“In the professional world of making records, you are working with people you have never met before, pretty much every day,” he says. “Like next week, I will be starting a new session and have never met this person before, so that’s a challenge. So if any of these producers want to go into the industry full time, this is amazing practice – ‘Here’s someone you’ve never met before, make a song!’ So yeah, it’s how the record industry works and if you can’t work with people you’ve never met before, then you can’t work in the record industry!”
But Oli’s pretty confident the eight teams are gelling well already: “It’s amazing looking around the room, like we have a guy who can play amazing piano with someone who sings and writes great lyrics and it’s just offering different skillsets. The massive plus of Beatcamp is forcing people out of their comfort zone with people they might not necessarily have chosen to work with – and bringing different things to the table, perhaps realising what that other person can bring and offering to them what you can do.”
As the teams begin to get ideas together and start to think about booking instruments and musicians, they are each set up with a comprehensive filing system so that audio files from each team can be collected together from whatever sessions are booked – either by the producers singing or playing the assembled instruments themselves, or played by the three on-hand session musicians. Pretty much anything can be routed from any room and through anything. It’s ridiculously slick for so many people using one room with so much gear.
And talking of gear, it would be very easy to get carried away with everything on offer. On the first day especially, ideas and creativity are encouraged over spending too much time focusing on the tech on offer. Fortunately, many people are seemingly narrowing their choices down and for this day at least, not exploring too many options. This is no surprise to on-hand and legendary producer Steve Osborne.
“We’re around for this first day,” he explains, “but people are trying to get ideas together, so you say ‘hello’ and help people if they ask, but they’ve only just met, so they’re dealing with that and getting their plans together.”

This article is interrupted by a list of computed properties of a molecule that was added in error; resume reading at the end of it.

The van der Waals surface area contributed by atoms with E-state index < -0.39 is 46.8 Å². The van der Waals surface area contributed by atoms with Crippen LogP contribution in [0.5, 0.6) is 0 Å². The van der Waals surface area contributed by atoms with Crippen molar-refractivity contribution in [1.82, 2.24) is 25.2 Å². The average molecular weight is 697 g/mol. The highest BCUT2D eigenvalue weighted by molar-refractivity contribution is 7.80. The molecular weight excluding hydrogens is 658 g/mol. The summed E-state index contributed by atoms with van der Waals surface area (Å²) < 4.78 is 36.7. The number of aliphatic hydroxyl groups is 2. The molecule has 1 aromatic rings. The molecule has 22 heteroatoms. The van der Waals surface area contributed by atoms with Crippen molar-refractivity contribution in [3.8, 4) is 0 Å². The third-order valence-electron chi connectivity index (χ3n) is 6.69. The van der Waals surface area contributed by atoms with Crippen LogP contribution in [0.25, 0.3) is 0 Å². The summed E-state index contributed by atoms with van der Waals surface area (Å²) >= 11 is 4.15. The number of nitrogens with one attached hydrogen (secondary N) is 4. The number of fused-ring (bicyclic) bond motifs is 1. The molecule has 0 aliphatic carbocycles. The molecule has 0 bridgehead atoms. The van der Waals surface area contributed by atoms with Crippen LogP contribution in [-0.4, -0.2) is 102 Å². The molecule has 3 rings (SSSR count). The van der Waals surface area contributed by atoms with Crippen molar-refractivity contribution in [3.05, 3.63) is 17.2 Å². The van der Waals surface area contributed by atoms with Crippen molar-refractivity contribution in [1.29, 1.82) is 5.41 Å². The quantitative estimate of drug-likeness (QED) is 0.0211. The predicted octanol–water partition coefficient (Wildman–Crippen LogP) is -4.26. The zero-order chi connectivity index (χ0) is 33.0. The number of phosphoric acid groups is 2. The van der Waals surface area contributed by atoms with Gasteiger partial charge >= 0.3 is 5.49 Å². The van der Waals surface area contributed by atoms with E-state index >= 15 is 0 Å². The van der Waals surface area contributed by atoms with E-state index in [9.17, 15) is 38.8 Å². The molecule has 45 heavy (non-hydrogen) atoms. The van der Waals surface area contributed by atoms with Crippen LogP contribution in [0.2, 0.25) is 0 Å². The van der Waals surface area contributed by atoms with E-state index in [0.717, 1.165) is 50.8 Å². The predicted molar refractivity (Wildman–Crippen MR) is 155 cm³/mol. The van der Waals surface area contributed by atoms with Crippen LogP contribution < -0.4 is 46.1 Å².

At the end of the first day, each of the teams’ efforts are played through the main speakers at Real World: a daunting prospect for some, but we are treated to some pretty well-rounded ideas. Most have produced at least skeletal arrangements, but ideas are being fleshed out, with most constituent parts already present.
It’s business time
After the inevitable politeness of day one, day two could start to yield any problems associated with meeting and working with someone you have never met before. Indeed, there are a couple of teams where one person is taking a lead.
“I’ve seen it, but it’s often about differences in musical styles that can cause the most conflict,” says Rena, “and if you are not used to collaborating and are not open to new ideas, it can disrupt the harmony. It’s working for most people, though and if they were struggling a bit with the musical style, we have spoken to them and given them some good advice and they’ve been getting on with it.”
“We’re all here to help make it work as well as possible,” Marc adds. “It’s very rare for people not to find their footing. We had some guys who wrote a track together, but one was leading and the other guy wasn’t so happy, but we keep an eye on it – the producers and engineers are constantly checking in on each couple. So we spoke to them and discussed options and they wanted to start another track and it worked really, really well.”
“There is always a solution,” says Real World senior consulting engineer and producer Tim Oliver. “The most extreme case was when the two people weren’t benefitting from the relationship, so we got them to take the track which they’d been working on to that point and asked if they wanted to work apart to make two different tracks. It worked really well and they ended up bouncing ideas off each other’s tracks… so in a way, it was a collaboration.”